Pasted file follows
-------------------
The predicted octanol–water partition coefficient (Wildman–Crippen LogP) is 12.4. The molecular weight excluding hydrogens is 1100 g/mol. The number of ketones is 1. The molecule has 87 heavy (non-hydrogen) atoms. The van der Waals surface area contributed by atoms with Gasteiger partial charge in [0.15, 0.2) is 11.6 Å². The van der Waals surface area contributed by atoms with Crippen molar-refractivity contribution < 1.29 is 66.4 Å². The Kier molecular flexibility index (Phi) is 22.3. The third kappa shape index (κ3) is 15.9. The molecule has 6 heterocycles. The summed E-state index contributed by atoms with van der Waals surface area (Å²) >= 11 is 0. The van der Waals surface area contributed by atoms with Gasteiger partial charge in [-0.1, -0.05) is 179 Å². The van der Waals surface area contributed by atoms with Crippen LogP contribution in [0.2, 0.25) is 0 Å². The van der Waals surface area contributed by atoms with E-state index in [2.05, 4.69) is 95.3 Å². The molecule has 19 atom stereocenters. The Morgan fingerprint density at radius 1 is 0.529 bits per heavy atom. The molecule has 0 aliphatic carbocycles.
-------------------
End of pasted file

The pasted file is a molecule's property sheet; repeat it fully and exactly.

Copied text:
The predicted octanol–water partition coefficient (Wildman–Crippen LogP) is 12.4. The molecular weight excluding hydrogens is 1100 g/mol. The number of ketones is 1. The molecule has 87 heavy (non-hydrogen) atoms. The van der Waals surface area contributed by atoms with Gasteiger partial charge in [0.15, 0.2) is 11.6 Å². The van der Waals surface area contributed by atoms with Crippen molar-refractivity contribution < 1.29 is 66.4 Å². The Kier molecular flexibility index (Phi) is 22.3. The third kappa shape index (κ3) is 15.9. The molecule has 6 heterocycles. The summed E-state index contributed by atoms with van der Waals surface area (Å²) >= 11 is 0. The van der Waals surface area contributed by atoms with Gasteiger partial charge in [-0.1, -0.05) is 179 Å². The van der Waals surface area contributed by atoms with Crippen LogP contribution in [0.2, 0.25) is 0 Å². The van der Waals surface area contributed by atoms with E-state index in [2.05, 4.69) is 95.3 Å². The molecule has 19 atom stereocenters. The Morgan fingerprint density at radius 1 is 0.529 bits per heavy atom. The molecule has 0 aliphatic carbocycles.